Other highlights of the first tour included Her Majesty’s sitting room. “From the walls hang rich tapestries and the centre-piece of the room is a 17th century cupboard carved from a solid block of wood,” said the report.
Glamis Castle fire
During the First World War, the future Queen Mother, Elizabeth Bowes-Lyon, helped to look after injured soldiers, when Glamis Castle was used as a military hospital.
On September 16 1916 – a Saturday – nine of the soldiers had gone to watch a film at the pictures in Forfar, while 16-year-old Elizabeth’s father and younger brother David were out shooting on the estate.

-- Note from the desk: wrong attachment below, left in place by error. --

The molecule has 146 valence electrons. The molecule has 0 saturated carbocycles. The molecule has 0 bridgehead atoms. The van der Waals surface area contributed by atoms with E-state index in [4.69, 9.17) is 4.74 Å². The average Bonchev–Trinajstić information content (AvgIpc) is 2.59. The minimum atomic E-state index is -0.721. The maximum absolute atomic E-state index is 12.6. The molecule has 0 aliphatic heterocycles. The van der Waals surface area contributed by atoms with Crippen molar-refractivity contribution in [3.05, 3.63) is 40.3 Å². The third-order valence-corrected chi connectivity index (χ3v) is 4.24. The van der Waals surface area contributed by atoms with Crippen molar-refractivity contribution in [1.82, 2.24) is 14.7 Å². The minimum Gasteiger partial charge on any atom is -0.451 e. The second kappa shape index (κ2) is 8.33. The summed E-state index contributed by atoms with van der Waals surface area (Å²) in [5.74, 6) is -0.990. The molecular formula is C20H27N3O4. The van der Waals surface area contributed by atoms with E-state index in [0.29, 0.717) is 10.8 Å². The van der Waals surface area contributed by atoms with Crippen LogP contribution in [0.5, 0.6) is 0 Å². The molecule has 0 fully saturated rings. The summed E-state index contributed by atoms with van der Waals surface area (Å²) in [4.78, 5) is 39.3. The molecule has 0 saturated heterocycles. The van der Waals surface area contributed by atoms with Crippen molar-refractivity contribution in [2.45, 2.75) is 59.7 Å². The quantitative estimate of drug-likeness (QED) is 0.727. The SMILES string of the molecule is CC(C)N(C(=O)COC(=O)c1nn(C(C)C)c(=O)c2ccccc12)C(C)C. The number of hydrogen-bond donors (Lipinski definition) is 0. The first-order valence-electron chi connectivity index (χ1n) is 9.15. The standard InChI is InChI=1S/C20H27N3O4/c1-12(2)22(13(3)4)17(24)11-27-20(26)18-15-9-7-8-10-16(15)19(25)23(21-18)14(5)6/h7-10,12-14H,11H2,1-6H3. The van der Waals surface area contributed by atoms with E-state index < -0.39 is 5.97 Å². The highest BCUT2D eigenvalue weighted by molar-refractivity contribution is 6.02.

A few soldiers remained at the castle with Elizabeth including Sergeant Cowie, whom she described as “remarkably good looking…very quiet and Scotch and huge”.
It was he who smelled smoke and discovered a fire in a room under the castle roof.
As he ran to raise the alarm, Elizabeth took charge and rang the fire brigades at both Forfar and Dundee.
In the meantime she, the soldiers and all the maids were reported to have “rushed up and handed buckets like old Billy-oh. The more water the more smoke, we absolutely could not find the fire”.
Villagers from Glamis arrived to help but still the fire spread until – as Elizabeth wrote in a letter: “the little flames were sort of creeping through the roofs…it was too awful.”
The Forfar team arrived but, according to Elizabeth, “were absolutely no use” as they only had a hand pump which was unable to get water 90ft up the tower, which was the seat of the fire.